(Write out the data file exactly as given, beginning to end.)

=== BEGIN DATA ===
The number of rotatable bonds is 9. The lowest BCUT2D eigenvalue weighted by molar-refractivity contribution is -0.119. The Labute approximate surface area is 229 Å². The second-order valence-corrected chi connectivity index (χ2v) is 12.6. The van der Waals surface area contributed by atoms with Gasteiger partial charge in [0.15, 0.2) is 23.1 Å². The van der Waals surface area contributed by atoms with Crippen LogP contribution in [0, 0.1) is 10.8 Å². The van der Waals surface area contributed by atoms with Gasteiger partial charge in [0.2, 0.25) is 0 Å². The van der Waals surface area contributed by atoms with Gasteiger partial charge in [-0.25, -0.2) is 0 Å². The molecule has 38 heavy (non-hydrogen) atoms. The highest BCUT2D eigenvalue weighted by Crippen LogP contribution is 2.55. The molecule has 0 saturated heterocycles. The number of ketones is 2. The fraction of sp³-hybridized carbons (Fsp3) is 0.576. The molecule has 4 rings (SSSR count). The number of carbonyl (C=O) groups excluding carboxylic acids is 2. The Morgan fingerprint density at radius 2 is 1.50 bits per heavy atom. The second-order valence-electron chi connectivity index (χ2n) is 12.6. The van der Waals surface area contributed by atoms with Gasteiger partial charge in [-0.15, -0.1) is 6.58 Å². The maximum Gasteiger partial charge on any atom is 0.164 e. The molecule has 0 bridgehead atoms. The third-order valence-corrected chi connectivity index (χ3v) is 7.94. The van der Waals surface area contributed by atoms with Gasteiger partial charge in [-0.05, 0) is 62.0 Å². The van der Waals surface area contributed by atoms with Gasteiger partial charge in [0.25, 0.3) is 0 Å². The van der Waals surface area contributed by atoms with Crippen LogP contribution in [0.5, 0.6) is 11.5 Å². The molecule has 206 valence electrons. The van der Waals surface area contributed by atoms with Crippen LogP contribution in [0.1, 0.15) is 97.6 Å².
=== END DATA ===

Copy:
The number of rotatable bonds is 9. The lowest BCUT2D eigenvalue weighted by molar-refractivity contribution is -0.119. The Labute approximate surface area is 229 Å². The second-order valence-corrected chi connectivity index (χ2v) is 12.6. The van der Waals surface area contributed by atoms with Gasteiger partial charge in [0.15, 0.2) is 23.1 Å². The van der Waals surface area contributed by atoms with Crippen LogP contribution in [0, 0.1) is 10.8 Å². The van der Waals surface area contributed by atoms with Gasteiger partial charge in [0.2, 0.25) is 0 Å². The van der Waals surface area contributed by atoms with Gasteiger partial charge in [-0.25, -0.2) is 0 Å². The molecule has 38 heavy (non-hydrogen) atoms. The highest BCUT2D eigenvalue weighted by Crippen LogP contribution is 2.55. The molecule has 0 saturated heterocycles. The number of ketones is 2. The fraction of sp³-hybridized carbons (Fsp3) is 0.576. The molecule has 4 rings (SSSR count). The number of carbonyl (C=O) groups excluding carboxylic acids is 2. The Morgan fingerprint density at radius 2 is 1.50 bits per heavy atom. The second-order valence-electron chi connectivity index (χ2n) is 12.6. The van der Waals surface area contributed by atoms with Gasteiger partial charge in [-0.15, -0.1) is 6.58 Å². The maximum Gasteiger partial charge on any atom is 0.164 e. The molecule has 0 bridgehead atoms. The third-order valence-corrected chi connectivity index (χ3v) is 7.94. The van der Waals surface area contributed by atoms with Gasteiger partial charge in [-0.05, 0) is 62.0 Å². The van der Waals surface area contributed by atoms with Gasteiger partial charge in [0.25, 0.3) is 0 Å². The van der Waals surface area contributed by atoms with Crippen LogP contribution in [0.5, 0.6) is 11.5 Å². The molecule has 206 valence electrons. The van der Waals surface area contributed by atoms with Crippen LogP contribution in [0.1, 0.15) is 97.6 Å².